When former GOP Rep. George Santos was expelled from the House of Representatives for ethics violations, it appeared to be an optimal chance for the Democratic Party to flip his seat in New York's 3rd Congressional District back to their side of the aisle. However, what once seemed like an easy victory for the Democrats has now turned into a neck-and-neck battle ahead of the special election on Feb. 13.
The fight pits the Democratic candidate, Tom Suozzi, against GOP candidate Mazi Melesa Pilip. Suozzi is a Democratic journeyman who has won the seat three prior times. Pilip, an Israeli-American, is a relative newcomer to the national stage who currently serves in the Nassau County Legislature.
While the nationally publicized demise of Santos may have seemed like a relatively easy flip for Democrats, polls show that the race between Suozzi and Pilip could be a toss-up. The 3rd District, which covers most of Nassau County and part of Queens, is the wealthiest in New York and tends to lean Republican, though it has voted for the Democratic candidate in the last four presidential elections. Some have pointed to controversies over the southern border as one of the main reasons why, despite the bad publicity of Santos, the fight to replace him could go either way.
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A race complicated by the migrant crisis
Santos' expulsion "looked like everything Democrats could have asked for" and gave them an "open Republican seat in a winnable New York district," Nicholas Fandos said for The New York Times. However, a "suburban wave of discontent fueled by the crush of migrants arriving at the southern border and in New York City has helped transform a potential Democratic pickup into a statistical dead heat."
Both parties "see echoes of , when Republicans were able to harness fears about crime to defy national trends and sweep congressional swing seats across New York," Fandos said. The debate remains almost two years later, and "voter anger over the handling of the southern border has become a central issue," Manu Raju and Haley Talbot said for CNN, especially since many of the migrants sent to New York "now live in this district that encompasses parts of Queens and Long Island."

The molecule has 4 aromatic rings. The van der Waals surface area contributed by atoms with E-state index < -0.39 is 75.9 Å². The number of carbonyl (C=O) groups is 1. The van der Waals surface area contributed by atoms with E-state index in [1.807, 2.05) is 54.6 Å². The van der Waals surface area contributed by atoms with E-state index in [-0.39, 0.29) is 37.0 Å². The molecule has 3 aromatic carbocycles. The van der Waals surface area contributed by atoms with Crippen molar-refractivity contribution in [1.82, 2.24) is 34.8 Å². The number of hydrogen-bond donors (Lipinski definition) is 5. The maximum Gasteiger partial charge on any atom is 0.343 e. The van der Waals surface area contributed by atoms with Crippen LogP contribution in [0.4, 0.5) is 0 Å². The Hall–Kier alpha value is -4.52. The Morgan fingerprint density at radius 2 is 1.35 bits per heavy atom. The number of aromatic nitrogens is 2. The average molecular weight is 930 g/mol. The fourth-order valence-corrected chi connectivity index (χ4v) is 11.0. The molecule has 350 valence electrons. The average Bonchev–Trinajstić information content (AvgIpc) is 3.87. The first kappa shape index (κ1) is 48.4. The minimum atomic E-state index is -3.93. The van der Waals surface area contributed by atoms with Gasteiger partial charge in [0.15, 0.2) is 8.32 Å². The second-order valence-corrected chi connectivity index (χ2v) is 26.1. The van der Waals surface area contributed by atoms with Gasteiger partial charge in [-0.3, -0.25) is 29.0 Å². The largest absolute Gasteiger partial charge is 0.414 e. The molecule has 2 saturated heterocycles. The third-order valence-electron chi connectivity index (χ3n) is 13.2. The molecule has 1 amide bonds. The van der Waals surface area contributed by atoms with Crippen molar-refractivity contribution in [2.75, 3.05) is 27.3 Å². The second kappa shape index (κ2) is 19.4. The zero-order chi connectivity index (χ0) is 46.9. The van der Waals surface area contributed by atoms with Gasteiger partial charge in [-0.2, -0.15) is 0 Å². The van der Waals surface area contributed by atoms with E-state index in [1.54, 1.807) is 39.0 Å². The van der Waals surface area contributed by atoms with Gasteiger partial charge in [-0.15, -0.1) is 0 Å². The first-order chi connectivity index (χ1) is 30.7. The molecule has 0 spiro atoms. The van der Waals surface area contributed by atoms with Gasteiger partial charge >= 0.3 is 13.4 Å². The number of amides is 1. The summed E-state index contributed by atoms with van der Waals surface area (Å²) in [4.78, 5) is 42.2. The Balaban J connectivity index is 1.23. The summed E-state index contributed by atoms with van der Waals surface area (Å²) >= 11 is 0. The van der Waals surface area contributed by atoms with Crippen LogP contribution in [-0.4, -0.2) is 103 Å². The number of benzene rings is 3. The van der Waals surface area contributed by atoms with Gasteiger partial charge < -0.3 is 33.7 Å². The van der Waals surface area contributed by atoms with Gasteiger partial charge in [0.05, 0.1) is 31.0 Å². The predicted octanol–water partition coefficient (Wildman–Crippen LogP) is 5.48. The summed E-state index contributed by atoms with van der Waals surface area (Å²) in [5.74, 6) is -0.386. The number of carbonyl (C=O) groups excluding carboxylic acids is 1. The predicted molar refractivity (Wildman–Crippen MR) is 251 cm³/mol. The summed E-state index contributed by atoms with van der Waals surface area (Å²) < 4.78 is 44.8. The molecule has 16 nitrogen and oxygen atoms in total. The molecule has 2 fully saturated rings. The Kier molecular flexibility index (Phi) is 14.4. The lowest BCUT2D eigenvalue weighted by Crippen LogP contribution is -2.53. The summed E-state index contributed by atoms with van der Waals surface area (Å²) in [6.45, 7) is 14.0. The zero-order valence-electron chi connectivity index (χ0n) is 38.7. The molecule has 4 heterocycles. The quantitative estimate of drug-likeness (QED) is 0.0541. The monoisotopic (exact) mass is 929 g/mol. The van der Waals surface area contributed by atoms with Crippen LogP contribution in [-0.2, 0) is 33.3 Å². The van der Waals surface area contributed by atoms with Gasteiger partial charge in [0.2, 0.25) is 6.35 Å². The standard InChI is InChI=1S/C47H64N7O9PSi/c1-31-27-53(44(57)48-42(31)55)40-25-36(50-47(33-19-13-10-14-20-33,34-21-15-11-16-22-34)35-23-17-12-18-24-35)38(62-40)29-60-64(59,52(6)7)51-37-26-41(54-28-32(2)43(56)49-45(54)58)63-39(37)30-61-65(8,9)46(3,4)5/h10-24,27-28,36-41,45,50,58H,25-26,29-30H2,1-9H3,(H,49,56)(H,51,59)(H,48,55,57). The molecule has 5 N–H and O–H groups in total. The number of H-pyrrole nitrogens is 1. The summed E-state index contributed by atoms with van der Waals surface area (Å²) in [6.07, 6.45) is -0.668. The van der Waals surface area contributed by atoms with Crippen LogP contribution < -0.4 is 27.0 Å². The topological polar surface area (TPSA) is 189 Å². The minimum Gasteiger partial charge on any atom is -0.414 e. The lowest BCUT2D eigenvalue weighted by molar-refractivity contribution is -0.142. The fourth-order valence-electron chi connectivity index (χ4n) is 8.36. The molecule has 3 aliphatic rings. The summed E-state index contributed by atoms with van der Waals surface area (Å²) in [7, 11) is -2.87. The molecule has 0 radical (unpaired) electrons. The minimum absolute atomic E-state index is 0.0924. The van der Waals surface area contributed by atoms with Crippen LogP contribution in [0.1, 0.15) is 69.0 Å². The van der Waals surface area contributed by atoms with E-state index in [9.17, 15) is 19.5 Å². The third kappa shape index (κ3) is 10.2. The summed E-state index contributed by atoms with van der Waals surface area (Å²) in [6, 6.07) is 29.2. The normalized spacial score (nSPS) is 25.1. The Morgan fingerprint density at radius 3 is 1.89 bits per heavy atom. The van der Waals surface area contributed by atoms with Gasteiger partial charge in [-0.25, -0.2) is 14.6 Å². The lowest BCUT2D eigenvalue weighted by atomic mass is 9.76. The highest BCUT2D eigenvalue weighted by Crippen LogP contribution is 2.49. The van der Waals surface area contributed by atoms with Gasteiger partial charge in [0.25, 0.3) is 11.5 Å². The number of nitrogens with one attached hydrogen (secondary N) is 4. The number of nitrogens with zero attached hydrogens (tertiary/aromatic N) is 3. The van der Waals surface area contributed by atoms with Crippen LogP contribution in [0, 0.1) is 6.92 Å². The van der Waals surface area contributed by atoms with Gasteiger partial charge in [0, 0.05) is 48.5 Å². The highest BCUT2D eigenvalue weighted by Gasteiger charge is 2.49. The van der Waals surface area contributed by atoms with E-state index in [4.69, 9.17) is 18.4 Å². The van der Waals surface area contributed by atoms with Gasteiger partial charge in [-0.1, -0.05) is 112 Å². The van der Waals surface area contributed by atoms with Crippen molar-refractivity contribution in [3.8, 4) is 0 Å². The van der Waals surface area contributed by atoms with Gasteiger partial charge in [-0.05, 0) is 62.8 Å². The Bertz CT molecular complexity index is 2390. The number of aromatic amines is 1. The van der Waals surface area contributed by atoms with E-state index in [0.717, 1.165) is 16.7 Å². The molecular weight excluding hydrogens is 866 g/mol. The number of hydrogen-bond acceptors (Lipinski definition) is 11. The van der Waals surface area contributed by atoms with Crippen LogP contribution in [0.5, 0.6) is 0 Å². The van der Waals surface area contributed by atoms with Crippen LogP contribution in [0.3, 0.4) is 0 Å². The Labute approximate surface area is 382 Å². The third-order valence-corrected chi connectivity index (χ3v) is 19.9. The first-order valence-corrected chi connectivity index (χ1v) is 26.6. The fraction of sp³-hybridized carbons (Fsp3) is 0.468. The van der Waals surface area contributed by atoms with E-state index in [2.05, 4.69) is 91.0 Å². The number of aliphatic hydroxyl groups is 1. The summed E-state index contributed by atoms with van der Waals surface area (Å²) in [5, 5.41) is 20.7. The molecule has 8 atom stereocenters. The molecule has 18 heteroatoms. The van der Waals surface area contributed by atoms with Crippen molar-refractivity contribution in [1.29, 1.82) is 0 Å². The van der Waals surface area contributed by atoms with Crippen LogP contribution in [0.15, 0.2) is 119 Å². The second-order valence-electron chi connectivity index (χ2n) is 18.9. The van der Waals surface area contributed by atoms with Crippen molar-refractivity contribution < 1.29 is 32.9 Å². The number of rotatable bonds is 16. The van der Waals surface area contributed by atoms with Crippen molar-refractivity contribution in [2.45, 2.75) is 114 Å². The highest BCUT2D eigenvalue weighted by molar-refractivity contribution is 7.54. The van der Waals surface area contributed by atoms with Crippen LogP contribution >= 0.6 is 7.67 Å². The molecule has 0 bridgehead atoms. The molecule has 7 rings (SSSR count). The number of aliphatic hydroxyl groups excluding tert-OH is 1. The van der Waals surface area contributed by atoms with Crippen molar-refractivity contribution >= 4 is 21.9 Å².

There is also the question of popularity on both sides of the aisle — with President Joe Biden trailing former President Donald Trump in most national polls, Suozzi is "all but begging Biden to steer clear of the district during a visit to New York City for a series of campaign fundraisers," Isaac Shorr said for Mediaite. Although Biden won the 3rd District by eight points in 2020, "his unpopularity in office has rendered him a potential liability to Democrats who might otherwise welcome him," Shorr said.
A preview of November
The 3rd District "is replacing George Santos — and maybe picking the next president," Mark Chiusano said for Politico. Indeed, Santos' expulsion and the "refocusing of attention beyond the borders of the district — put Nassau County in position to once again serve as a suburban crystal ball," Chiusano said. The 3rd District has often served as a preview of national trends and the upcoming election could be a snapshot of what's to come in the presidential race.
"Considering the importance of suburbs to Democrats in the 2020 election, Biden and Trump could see their fates foretold in Nassau months before November," Chiusano said, and it is "back to normal for purplish Nassau County, the once and maybe future prophet of who will win the White House." The district has seen shifting trends in recent decades when it comes to picking the president — while it has voted blue in the last four cycles, it was "once so deeply red that Ronald Reagan claimed that when a Republican goes to heaven, it looks a lot like Nassau," Chiusano said.
However, Suozzi "has more money and is much better known than his GOP opponent," Russell Berman said for The Atlantic. For now, the polls swing slightly in his favor over Pilip, and "whether Suozzi's campaign proves effective next week will offer clues about the swing districts that could determine control of Congress," Berman said. If he wins, it could "point the way for Democratic candidates to redirect attacks on Biden's record and ease fears that the border impasse could be an insurmountable liability this fall."
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